What links conscious experience of pain, joy, color, and smell to bioelectrical activity in the brain? How can anything physical give rise to nonphysical, subjective, conscious states? Christof Koch has devoted much of his career to bridging the seemingly unbridgeable gap between the physics of the brain and phenomenal experience. This engaging book–part scientific overview, part memoir, part futurist speculation–describes Koch’s search for an empirical explanation for consciousness.
Ray Jackendoff's Language, Consciousness, Culture represents a breakthrough in developing an integrated theory of human cognition. It will be of interest to a broad spectrum of cognitive scientists, including linguists, philosophers, psycholinguists, neuroscientists, cognitive anthropologists, and evolutionary psychologists.
This volume of Ned Block's writings collects his papers on consciousness, functionalism, and representationism. A number of these papers treat the significance of the multiple realizability of mental states for the mind-body problem—a theme that has concerned Block since the 1960s. One paper on this topic considers the upshot for the mind-body problem of the possibility of a robot that is functionally like us but physically different—as is Commander Data of Star Trek's second generation.
Do we consciously cause our actions, or do they happen to us? Philosophers, psychologists, neuroscientists, theologians, and lawyers have long debated the existence of free will versus determinism. In this book Daniel Wegner offers a novel understanding of the issue. Like actions, he argues, the feeling of conscious will is created by the mind and brain. Yet if psychological and neural mechanisms are responsible for all human behavior, how could we have conscious will?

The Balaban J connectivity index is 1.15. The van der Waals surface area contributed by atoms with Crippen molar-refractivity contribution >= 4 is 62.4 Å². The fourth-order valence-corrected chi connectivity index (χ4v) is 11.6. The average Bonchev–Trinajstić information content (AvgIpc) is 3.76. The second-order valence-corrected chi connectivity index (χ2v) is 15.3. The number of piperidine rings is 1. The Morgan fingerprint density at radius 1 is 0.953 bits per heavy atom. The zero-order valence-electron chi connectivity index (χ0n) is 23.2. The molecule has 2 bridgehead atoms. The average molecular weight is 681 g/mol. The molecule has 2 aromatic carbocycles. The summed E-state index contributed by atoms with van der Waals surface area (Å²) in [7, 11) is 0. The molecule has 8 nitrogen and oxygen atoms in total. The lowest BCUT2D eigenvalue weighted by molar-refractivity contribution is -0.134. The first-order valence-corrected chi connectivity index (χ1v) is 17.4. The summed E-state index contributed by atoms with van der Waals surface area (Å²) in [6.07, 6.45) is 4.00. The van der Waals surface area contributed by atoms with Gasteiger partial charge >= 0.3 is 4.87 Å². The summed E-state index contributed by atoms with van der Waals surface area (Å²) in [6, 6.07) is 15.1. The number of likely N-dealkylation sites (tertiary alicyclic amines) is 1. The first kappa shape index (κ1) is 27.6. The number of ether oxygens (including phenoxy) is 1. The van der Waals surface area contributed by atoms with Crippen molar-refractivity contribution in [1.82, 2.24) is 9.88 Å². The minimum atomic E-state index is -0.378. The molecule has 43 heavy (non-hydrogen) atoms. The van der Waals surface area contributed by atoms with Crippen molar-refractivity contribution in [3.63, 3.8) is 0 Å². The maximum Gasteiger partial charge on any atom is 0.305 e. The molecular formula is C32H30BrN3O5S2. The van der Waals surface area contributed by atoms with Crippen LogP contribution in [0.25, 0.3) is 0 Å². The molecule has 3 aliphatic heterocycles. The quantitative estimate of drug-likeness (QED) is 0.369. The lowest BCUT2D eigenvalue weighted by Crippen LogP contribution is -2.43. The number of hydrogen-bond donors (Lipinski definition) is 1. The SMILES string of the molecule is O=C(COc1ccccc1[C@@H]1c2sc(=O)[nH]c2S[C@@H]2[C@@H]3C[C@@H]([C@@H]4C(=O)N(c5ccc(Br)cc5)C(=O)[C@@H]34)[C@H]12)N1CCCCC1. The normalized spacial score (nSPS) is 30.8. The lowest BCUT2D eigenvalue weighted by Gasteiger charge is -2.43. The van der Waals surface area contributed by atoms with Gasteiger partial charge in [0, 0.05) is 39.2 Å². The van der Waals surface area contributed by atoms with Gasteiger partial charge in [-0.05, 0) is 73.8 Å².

Physicalism is the idea that if everything that goes on in the universe is physical, our consciousness and feelings must also be physical. Ever since Descartes formulated the mind-body problem, a long line of philosophers has found the physicalist view to be preposterous. According to John Perry, the history of the mind-body problem is, in part, the slow victory of physical monism over various forms of dualism. Each new version of dualism claims that surely something more is going on with us than the merely physical.
This book investigates the philosophical, empirical, and theoretical bases on which a cognitive neuroscience of consciousness can be founded. The research questions reviewed include: Does perception occur without awareness? Can the neural bases of perceptual awareness be visualized with brain-imaging methods? What do unilateral neglect and extinction tell us about conscious and unconscious processing? What is the contribution of brainstem nuclei to conscious states? How can we identify mental processes uniquely associated with consciousness?
Can there be a science of consciousness? This issue has been the focus of three landmark conferences sponsored by the University of Arizona in Tucson. The first two conferences and books have become touchstones for the field. This volume presents a selection of invited papers from the third conference. It showcases recent progress in this maturing field by researchers from philosophy, neuroscience, cognitive psychology, phenomenology, and physics.
At the 1994 landmark conference "Toward a Scientific Basis for Consciousness," philosopher David Chalmers distinguished between the "easy" problems and the "hard" problem of consciousness research. According to Chalmers, the easy problems are to explain cognitive functions such as discrimination, integration, and the control of behavior; the hard problem is to explain why these functions should be associated with phenomenal experience. Why doesn't all this cognitive processing go on "in the dark," without any consciousness at all?
What is consciousness? The answer to this question has been pondered upon, grappled with, and argued about since time immemorial. There has never been an answer that achieved consensus; certainly philosophers have never agreed.